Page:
Legacy (Part 2)

In the seventh month, on the twenty-first day of the month, the word of the Lord came by the hand of Haggai the prophet: “Speak now to Zerubbabel the son of Shealtiel, governor of Judah, and to Joshua the son of Jehozadak, the high priest, and to all the remnant of the people, and say, ‘Who is left among you who saw this house in its former glory? How do you see it now? Is it not as nothing in your eyes? Yet now be strong, O Zerubbabel, declares the Lord. Be strong, O Joshua, son of Jehozadak, the high priest. Be strong, all you people of the land, declares the Lord. Work, for I am with you, declares the Lord of hosts, according to the covenant that I made with you when you came out of Egypt. My Spirit remains in your midst. Fear not. For thus says the Lord of hosts: Yet once more, in a little while, I will shake the heavens and the earth and the sea and the dry land. And I will shake all nations, so that the treasures of all nations shall come in, and I will fill this house with glory, says the Lord of hosts. The silver is mine, and the gold is mine, declares the Lord of hosts. The latter glory of this house shall be greater than the former, says the Lord of hosts. And in this place I will give peace, declares the Lord of hosts.’” (Haggai 2:1-8 ESV). As we continue, let’s look more closely at the second message of Haggai. It seems as though the work has slowed or come to a complete stop, because Haggai’s message is that they take courage and get on with the work (v. 4). What makes this message so practical and relevant is that we can see ourselves so easily in the workers. And God’s encouraging words become very easily words of strength for us, too. The discouragement is palpable, as it often is in our lives. The workers are discouraged because the memory is still alive of how glorious the temple used to be. Less than 70 years ago it stood in this very spot, the apple of God’s eye, the magnificent achievement of Solomon, for centuries the center of holy worship. But instead of inspiring the people, this memory made the people look at the pitiful edifice they were building and feel hopeless. What’s the use, they say. We can’t match the glory of Solomon’s temple. We’re wasting our time. Nothing beautiful or worthwhile will ever come of it. We got along without it in Babylon; we can do without it here. Better to have the beauty of a great memory than a paltry imitation. So their hands are slack in the work.  I think anybody who has ever lived through faith in Christ has felt that kind of discouragement. It is that sense that you work and work and the product seems so paltry. You pour yourself into your children or others week after week and month after month and the result seems to be so minimal. Worse, you look back in history or across town and see the grand achievement of others and your work seems so trivial. We get discouraged and are tempted to quit and put away your aspirations and drop your dreams and put your feet up in front of the television and coast. But God promises to take your work, fill it with his glory, and make your labors with a million times more than you ever imagined. Take...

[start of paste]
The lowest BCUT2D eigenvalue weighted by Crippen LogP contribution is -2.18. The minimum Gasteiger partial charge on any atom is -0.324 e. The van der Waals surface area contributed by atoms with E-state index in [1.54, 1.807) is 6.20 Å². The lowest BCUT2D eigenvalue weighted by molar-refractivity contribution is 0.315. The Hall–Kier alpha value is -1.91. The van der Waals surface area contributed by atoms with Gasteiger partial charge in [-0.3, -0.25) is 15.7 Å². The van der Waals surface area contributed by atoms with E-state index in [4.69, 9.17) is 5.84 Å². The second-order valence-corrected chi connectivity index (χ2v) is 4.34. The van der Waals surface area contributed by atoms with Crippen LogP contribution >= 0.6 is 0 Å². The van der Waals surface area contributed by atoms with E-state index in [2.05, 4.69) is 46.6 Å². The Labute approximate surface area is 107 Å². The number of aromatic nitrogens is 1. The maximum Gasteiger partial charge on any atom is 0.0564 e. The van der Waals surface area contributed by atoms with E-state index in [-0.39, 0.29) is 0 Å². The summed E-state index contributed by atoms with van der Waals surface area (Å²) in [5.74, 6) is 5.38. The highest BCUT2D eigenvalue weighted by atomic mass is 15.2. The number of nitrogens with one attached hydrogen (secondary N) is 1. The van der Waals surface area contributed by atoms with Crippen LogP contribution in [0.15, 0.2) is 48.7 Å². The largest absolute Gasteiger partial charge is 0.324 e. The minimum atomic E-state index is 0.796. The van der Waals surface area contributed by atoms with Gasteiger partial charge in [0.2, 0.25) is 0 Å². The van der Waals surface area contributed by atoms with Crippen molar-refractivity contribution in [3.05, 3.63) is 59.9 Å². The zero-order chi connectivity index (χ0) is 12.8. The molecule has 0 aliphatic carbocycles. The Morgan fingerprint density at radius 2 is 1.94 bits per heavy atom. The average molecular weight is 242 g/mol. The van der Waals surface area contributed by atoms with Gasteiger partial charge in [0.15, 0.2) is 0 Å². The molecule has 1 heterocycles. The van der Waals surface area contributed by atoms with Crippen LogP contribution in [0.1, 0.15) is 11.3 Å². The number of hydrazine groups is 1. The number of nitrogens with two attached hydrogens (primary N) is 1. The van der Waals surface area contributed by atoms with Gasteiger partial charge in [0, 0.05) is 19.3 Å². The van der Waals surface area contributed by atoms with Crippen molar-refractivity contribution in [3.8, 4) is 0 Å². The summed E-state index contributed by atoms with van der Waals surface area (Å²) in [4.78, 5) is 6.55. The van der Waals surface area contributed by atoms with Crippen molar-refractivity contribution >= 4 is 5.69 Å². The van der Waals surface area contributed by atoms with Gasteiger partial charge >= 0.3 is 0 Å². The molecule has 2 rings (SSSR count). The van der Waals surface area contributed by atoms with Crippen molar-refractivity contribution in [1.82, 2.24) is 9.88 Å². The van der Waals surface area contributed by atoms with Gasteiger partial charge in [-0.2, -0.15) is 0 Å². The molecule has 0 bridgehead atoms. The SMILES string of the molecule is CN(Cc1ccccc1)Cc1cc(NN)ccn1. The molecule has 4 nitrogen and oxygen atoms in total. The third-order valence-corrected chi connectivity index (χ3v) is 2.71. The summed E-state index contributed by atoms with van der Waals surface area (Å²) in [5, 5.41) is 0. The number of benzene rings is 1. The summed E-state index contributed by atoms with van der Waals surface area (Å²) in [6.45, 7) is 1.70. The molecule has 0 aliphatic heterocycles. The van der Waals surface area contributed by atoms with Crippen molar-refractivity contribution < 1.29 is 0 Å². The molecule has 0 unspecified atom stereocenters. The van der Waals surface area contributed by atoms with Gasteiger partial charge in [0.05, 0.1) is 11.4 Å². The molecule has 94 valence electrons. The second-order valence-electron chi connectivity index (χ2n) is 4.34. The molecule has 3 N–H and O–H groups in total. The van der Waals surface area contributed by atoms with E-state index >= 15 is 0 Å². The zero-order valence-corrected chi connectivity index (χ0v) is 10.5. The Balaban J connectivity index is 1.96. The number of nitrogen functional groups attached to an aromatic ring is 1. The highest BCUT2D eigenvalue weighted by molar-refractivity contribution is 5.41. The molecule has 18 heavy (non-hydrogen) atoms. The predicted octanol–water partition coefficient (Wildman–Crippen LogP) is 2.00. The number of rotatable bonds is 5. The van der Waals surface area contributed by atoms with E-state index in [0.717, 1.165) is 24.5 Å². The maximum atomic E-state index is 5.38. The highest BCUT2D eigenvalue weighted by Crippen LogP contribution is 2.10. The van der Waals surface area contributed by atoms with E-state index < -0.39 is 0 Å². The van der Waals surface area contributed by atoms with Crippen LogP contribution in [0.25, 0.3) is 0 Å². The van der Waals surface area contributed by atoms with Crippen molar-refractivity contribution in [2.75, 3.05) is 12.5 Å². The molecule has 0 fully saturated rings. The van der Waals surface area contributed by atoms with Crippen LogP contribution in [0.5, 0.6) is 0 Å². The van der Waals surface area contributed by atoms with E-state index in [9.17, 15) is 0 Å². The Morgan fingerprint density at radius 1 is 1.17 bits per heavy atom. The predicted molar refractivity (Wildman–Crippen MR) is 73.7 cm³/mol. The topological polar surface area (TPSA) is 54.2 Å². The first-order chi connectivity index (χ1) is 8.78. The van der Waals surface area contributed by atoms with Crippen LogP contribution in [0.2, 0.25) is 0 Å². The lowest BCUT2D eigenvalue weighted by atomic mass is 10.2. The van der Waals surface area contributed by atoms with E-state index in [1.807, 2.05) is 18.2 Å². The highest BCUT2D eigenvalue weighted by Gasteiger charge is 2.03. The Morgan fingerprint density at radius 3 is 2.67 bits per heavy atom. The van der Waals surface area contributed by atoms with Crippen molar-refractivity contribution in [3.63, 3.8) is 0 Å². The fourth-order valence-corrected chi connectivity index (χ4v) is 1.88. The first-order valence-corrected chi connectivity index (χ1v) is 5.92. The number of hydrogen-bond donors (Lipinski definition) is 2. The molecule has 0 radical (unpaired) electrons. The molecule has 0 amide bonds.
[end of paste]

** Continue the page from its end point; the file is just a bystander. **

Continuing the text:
read more